There may also be conditions on a title deed that restrict certain actions. For example, the land occupant may not be the owner, such as in a land invasion scenario. Or there might be a tenure conflict on a proposed pipeline route due to existing servitude rights and/or expropriation. An example might be an existing servitude owned by Eskom, with a section expropriated by Sanral.

In another scenario, an earthworks contractor might accidentally hit an existing pipeline; however, its position would have been verified beforehand if the title deed had been checked for registered servitudes. 

And where there’s an unreported deceased estate, that estate is frozen. The potential heirs might also not be traceable.

Is there a place for land expropriation?

Across the world, land expropriation is an accepted practice in preparing the way for infrastructure projects that include roads, rail, water, and sanitation. However, it intensifies within the South African context. Either way, expropriation should be the last resort where negotiations with the owner are unsuccessful.

When it comes to the implementation team, who’s on board?

The whole process works best with a holistic, multidisciplinary approach. Key team members include:

– registered land surveyor

– registered town planner

– professional valuator

– conveyancer with speciality in land legal matters

– communications specialist, plus community facilitators/negotiators to ensure proactive public participation

– GIS specialist

– project coordinator

– project manager.

Why is accurate GIS data so important?

GIS is a tool used by the full project team. You can take the engineer’s pipeline design, overlay that with information provided by the land legal team, and automatically identify the land parcels that the proposed infrastructure runs over.

Using a GIS, the specialist and surveyor can also identify infrastructure deviations that may require additional servitudes or acquisitions. These deviations are then checked on the ground to ensure that an accurate representation is captured. Our recommendation is that project planners base their decisions on up-to-date aerial photography. This can also prove invaluable in legal disputes. An example would be where a land invasion occurs after construction
has commenced.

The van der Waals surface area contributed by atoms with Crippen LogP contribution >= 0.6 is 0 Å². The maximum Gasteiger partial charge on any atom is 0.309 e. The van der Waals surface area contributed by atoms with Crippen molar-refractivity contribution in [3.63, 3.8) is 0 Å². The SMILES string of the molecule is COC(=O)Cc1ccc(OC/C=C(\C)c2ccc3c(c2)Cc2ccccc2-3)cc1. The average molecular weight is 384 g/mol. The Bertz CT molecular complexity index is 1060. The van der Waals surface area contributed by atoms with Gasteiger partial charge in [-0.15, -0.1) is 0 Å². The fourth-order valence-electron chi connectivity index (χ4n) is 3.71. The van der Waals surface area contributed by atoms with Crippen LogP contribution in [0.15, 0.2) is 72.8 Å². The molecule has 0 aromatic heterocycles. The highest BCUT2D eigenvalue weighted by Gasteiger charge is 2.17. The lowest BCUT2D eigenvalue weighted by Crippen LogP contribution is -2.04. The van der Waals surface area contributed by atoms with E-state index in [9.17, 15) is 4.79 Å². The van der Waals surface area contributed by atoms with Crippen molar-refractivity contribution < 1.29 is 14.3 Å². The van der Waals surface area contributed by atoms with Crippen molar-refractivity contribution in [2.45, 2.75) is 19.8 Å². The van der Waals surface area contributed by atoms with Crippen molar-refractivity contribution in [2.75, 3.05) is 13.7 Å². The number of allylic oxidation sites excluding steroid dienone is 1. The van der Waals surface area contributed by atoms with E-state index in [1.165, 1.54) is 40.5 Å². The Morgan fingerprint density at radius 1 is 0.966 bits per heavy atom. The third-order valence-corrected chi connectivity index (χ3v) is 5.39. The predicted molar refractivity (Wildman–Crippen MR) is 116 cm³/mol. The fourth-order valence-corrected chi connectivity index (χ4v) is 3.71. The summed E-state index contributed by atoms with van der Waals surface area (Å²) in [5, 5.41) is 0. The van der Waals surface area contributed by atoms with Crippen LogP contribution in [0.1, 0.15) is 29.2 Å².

Can you provide an example that illustrates the value of pre-project preparation?

A classic one is the iLembe Water and Sanitation Pipeline Project. The latter serves as an excellent example of how the land legal process either comes together perfectly or becomes bogged down if the vital pre-project preparation checklist is not followed.

This project entailed the acquisition of servitude rights for the installation of water and sanitation pipelines. Land acquisition was also required for the associated reservoirs and pump stations. The latter are regarded as subdivisions, requiring planning permission before proceeding with the transfer process.

The project involved all forms of acquisition, including expropriation. In addition, the pipeline routes needed to cross under privately owned sugar cane farmland. This necessitated the appointment of sugar cane valuers in addition to property valuers. The purpose of the sugar cane valuers was to determine the loss of harvested income by the owner during any seasonal interruptions caused by the construction programme. The value of the servitude also had to be determined and negotiated.

Various deceased estates were identified and, due to the lack of a comprehensive land audit being undertaken prior to the appointment of the contractor, these estates led to substantial delays and damages.

And in closing?

The South African government has placed major emphasis on an infrastructure-led economic recovery. For this reason, strict due diligence is required to ensure a smooth land legal process. It’s a step-by-step process that cannot be circumvented. And when done correctly, it will speed things up further down the line.